Magnesium helps the muscle by providing the muscle tissue with energy.
The gain of muscle tends to occur at intake levels of between 250 mg and 500 mg of magnesium per day.
Athletes exerting strenuous activity also lose more magnesium, compounding the effects of muscle fatigue.
5. Magnesium and DNA Repair
Magnesium helps to prevent “breaks” due to oxidative damage in your DNA(8). This is important because DNA gene breaks are related to aging and also increased the risk for cancer.
Magnesium stabilizes DNA and reduces aging-related processes within cells(9).
Low intake of magnesium might shorten the protective part of the chromosomes called telomeres, and may stimulate the production of aging or senescence genes (10).
Magnesium Brain Function Benefits
Further, magnesium-supplemented older rats showed significantly better memory and recall than young rats who didn’t get magnesium (13).
Rats supplemented with magnesium had improvements in spatial long-term memory.
Some researchers even propose that the development of the Alzheimer’s disease may even be reversed following magnesium therapy (14).
In a recent study, rats were supplemented with magnesium over a 17-month period and this reduced harmful amyloid plaque accumulation over those who did not receive magnesium.
Magnesium may help with anxiety and stress (15).
Some evidence even suggests that magnesium may help with attention deficit disorders (16).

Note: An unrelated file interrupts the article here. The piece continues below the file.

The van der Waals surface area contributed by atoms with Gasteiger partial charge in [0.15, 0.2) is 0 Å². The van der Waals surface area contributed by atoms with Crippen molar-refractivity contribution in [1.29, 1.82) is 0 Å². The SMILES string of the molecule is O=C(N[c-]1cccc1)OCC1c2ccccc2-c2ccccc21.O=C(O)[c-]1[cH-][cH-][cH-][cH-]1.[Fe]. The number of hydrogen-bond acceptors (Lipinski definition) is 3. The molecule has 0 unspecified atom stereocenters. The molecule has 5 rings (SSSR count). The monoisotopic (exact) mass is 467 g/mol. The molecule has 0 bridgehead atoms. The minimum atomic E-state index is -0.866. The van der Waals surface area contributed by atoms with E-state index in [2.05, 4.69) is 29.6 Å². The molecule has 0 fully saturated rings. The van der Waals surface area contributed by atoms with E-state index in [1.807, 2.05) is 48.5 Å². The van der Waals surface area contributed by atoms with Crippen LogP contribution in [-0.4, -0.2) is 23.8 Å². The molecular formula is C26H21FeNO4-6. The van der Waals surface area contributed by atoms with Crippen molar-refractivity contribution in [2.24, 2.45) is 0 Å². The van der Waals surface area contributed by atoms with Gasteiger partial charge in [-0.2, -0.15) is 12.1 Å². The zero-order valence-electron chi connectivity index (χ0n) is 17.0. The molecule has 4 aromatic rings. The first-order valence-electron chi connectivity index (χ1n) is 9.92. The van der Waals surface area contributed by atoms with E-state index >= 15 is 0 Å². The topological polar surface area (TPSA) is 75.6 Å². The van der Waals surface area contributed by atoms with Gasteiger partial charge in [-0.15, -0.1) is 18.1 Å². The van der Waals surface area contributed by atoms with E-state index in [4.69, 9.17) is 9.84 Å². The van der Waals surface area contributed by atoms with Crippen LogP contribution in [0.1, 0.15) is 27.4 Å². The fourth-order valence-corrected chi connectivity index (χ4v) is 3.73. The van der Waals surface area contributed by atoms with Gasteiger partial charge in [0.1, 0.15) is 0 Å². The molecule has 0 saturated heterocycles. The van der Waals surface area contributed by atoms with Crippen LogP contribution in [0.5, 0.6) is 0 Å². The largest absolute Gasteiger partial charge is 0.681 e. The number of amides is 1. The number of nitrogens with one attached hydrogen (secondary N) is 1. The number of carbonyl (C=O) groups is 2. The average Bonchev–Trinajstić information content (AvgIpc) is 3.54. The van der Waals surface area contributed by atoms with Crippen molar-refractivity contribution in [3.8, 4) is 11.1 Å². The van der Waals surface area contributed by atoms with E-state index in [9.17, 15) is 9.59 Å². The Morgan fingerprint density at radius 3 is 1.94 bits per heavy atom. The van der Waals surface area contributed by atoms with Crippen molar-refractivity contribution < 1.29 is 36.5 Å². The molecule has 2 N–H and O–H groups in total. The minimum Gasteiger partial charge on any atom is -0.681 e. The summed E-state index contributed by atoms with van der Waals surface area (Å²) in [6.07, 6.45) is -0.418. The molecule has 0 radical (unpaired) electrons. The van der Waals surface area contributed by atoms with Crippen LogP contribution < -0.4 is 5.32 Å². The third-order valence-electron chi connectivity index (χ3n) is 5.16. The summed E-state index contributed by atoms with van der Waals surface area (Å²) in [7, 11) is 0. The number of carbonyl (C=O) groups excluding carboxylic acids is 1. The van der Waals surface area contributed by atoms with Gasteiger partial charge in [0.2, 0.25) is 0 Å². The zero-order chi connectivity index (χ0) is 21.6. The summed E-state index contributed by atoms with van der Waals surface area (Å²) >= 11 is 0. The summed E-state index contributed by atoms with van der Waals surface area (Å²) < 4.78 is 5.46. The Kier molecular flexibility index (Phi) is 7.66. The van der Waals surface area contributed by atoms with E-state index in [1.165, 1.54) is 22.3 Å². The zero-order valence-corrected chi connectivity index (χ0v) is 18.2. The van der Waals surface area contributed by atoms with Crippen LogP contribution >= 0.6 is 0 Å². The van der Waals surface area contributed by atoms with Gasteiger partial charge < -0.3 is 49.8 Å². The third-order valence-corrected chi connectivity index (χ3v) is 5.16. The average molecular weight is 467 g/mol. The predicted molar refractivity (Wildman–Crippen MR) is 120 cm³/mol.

Magnesium Heart Benefits
Magnesium has numerous cardiovascular benefits that stand the test of time. A few of those benefits are listed here:
- Heart patients performed better on exercise tests after supplemental magnesium (17).
- Magnesium is also used routinely to help with heart rhythm issues by cardiologists (18).
- Magnesium-rich diets may reduce chances of ischemic heart disease (19).
- It reduces the chance of sudden cardiac death in men and women(20) (21).
8. Magnesium Supplementation Is Generally Safe
Supplementation for most people is safe, but make sure you check with your healthcare provider if you decide you want to take magnesium.
Certain medications like antibiotics and bisphosphonates need to be taken at separate times in the day from mineral supplements like magnesium.
Keep in mind that blood tests of magnesium are usually not an accurate representation of magnesium status, as magnesium is stored inside of cells, not in the blood.
Common side effects to magnesium supplementation include diarrhea and nausea. A few forms are less likely to cause side effects and they include:
- Magnesium lactate,
- Magnesium chloride